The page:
Smith closes out storied softball coaching career

Mikaela Koski
Thursday, June 27, 2019
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SCN photo by Mikaela Koski
            Former Columbus coach John Smith

Last month, Stillwater Renegades softball coach John Smith got a surprise.

After Smith presented his senior night remarks for the five athletes who were about to play in what would be their final home game, Columbus resident Clinton Stadel took the microphone and reminded the crowd that the game would in fact be Smith’s last home game, too.

Stadel, a former football player under Smith and father to a current Stillwater Renegade, thanked Smith for all of his work and dedication to coaching throughout the years. A star quilt was then draped around Smith’s shoulders, a Native American symbol of honor and generosity, Stadel explained.

Following the short ceremony, the Renegades took the field and Smith took his position at the head of the dugout to oversee his final game as a head coach in Columbus following an almost 30-year career.

The game went as planned – Still-water run-ruled the Colstrip Fillies 18-8.


Smith has been a familiar face around Columbus athletics for decades, both as a coach and as athletic director.

He spent 24 years as head football coach, building a successful program that earned one state championship, two second place finishes, and numerous runs into the postseason. Several of Smith’s players went on to play football at the collegiate level, and one even advanced to play in the NFL.

It was with his teams on the softball diamond where Smith found his greatest success, though.


In a SCN article published in March 2001 about the upcoming inaugural season of the brand new Columbus-Absarokee co-op softball team, Smith embraced the challenge that comes with creating a sports program from the ground up.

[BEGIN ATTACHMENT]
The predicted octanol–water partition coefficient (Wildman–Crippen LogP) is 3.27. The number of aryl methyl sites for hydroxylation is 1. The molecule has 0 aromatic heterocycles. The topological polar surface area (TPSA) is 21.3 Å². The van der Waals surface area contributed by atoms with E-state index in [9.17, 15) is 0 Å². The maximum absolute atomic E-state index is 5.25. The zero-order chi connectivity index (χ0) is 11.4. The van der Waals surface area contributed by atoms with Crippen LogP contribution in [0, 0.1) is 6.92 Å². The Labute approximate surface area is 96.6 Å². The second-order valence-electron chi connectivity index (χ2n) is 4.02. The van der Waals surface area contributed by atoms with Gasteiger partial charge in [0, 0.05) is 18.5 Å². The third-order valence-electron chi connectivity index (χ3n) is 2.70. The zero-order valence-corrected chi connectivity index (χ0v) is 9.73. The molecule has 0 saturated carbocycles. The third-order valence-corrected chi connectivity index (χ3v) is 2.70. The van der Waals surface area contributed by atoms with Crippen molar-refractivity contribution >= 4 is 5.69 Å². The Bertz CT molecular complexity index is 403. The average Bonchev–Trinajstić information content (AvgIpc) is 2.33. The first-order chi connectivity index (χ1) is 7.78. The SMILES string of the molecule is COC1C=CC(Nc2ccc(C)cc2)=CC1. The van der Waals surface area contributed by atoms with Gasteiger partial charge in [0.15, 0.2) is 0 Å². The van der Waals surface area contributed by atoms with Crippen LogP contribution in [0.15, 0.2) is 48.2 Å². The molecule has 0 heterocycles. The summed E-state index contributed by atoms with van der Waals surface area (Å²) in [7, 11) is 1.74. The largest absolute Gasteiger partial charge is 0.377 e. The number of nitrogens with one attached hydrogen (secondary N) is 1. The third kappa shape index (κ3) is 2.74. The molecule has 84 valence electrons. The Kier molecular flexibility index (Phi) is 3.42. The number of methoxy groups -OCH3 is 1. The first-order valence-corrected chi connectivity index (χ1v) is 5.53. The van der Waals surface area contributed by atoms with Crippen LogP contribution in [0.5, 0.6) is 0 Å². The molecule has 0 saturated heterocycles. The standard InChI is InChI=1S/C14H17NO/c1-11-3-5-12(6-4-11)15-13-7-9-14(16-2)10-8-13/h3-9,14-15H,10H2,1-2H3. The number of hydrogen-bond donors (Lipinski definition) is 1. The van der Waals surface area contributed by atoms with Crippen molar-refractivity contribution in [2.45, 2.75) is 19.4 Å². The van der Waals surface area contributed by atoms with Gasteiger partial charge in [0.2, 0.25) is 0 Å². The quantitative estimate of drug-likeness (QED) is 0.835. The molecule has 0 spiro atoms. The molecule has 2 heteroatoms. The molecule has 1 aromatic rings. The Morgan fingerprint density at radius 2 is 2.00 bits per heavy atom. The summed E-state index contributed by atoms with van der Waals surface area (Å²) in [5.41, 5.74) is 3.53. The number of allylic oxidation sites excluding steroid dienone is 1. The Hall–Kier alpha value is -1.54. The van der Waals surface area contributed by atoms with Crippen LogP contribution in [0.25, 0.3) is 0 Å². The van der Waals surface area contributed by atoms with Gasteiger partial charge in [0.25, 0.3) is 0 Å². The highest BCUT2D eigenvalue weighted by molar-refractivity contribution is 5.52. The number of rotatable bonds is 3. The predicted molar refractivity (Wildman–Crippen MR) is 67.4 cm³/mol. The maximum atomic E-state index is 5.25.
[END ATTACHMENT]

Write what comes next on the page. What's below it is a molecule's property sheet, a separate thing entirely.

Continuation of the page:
Looking forward to that first season, he said, “It’s going to be fun.”

Little did he know that six years later, the Stillwater Renegades would be crowned state champions, kicking off a five-season stretch of Class B-C softball domination.

Stillwater won the state championship three years in a row – 2007, 2008, and 2009. The following year the Renegades took second at state behind Thompson Falls. In 2011, Stillwater was back to its winning ways, run-ruling Missoula Loyola for the state championship in downpour rain. The Renegades also brought home hardware in 2013 – a third place trophy.

Next season, for the first time in its 20-season history, the Stillwater Renegades will have a new head coach.

“It’s tough to walk away, but I believe it’s time to bring new, more energetic leadership to the Renegades,” Smith said.

“Looking back to where we started and where we are now is somewhat fulfilling,” he explained. “We are respected throughout the state in B-C and A softball as a viable opponent. We walked the valleys and have seen the view from the top.”

Smith has worked with various assistants during his time as head coach. He noted, “My assistant coaches through the years had a lot to do with hardware collection – Laura Bakich, Merridy Royce, Jill Branstetter-Claypool, Randy Crawford, Shae Bass, Rochelle Gravance, and Justine Taylor.”

For Renegade softball players and fans, one name in particular stands out from the list. It has been Randy Crawford who has been the longtime assistant coach, taking third base duties when Still-water is up to bat across from Smith at first base for many years.

“Randy is the yin to my yang!” Smith mentioned. “I believe without his energy this program would have never enjoyed the success we shared. He is a good man and better friend.”

Smith also praised the level of parent support and community pride the team received throughout the years. He noted Al Sipes was always supportive of the softball team as superintendent in Columbus and made the creation of a new Renegade softball field a reality, a field Smith says is one of the nicest in the division.

For Smith, the most important aspect of his coaching career has been the athletes. He explained the Stillwater Renegades team has been very fortunate to have had a great number of talented players throughout the years.

“Winning is important, but second to the lessons learned playing the game – relationships and memories last forever,” Smith said. “The beginning was fun, and I can’t wait to see what the future brings.”

“Winning is important, but second to the lessons learned playing the game – relationships and memories last forever.”
-John Smith